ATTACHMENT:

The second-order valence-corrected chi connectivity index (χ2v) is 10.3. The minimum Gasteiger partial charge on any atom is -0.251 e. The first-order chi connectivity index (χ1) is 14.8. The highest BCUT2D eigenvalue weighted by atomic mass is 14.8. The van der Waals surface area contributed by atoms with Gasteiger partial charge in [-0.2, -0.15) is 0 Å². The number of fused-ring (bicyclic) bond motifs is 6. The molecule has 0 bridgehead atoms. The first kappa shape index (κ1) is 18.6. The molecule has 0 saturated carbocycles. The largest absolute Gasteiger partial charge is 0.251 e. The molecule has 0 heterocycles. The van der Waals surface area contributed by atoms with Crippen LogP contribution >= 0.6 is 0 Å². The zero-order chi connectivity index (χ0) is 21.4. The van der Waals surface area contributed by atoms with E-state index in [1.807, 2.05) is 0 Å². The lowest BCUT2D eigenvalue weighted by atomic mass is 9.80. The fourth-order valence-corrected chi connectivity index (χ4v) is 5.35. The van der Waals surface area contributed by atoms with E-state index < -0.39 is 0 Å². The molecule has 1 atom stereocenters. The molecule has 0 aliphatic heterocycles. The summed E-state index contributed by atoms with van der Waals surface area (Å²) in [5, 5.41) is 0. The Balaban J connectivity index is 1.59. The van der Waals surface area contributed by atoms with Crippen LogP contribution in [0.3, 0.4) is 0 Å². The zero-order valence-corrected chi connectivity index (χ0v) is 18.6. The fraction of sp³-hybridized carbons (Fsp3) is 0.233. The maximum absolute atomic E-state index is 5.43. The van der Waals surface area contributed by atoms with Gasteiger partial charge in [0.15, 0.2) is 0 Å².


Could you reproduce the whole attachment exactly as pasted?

The second-order valence-corrected chi connectivity index (χ2v) is 10.3. The minimum Gasteiger partial charge on any atom is -0.251 e. The first-order chi connectivity index (χ1) is 14.8. The highest BCUT2D eigenvalue weighted by atomic mass is 14.8. The van der Waals surface area contributed by atoms with Gasteiger partial charge in [-0.2, -0.15) is 0 Å². The number of fused-ring (bicyclic) bond motifs is 6. The molecule has 0 bridgehead atoms. The first kappa shape index (κ1) is 18.6. The molecule has 0 saturated carbocycles. The largest absolute Gasteiger partial charge is 0.251 e. The molecule has 0 heterocycles. The van der Waals surface area contributed by atoms with Crippen LogP contribution >= 0.6 is 0 Å². The zero-order chi connectivity index (χ0) is 21.4. The van der Waals surface area contributed by atoms with E-state index in [1.807, 2.05) is 0 Å². The lowest BCUT2D eigenvalue weighted by atomic mass is 9.80. The fourth-order valence-corrected chi connectivity index (χ4v) is 5.35. The van der Waals surface area contributed by atoms with E-state index < -0.39 is 0 Å². The molecule has 1 atom stereocenters. The molecule has 0 aliphatic heterocycles. The summed E-state index contributed by atoms with van der Waals surface area (Å²) in [5, 5.41) is 0. The Balaban J connectivity index is 1.59. The van der Waals surface area contributed by atoms with Crippen LogP contribution in [0.3, 0.4) is 0 Å². The zero-order valence-corrected chi connectivity index (χ0v) is 18.6. The fraction of sp³-hybridized carbons (Fsp3) is 0.233. The maximum absolute atomic E-state index is 5.43. The van der Waals surface area contributed by atoms with Gasteiger partial charge in [0.15, 0.2) is 0 Å².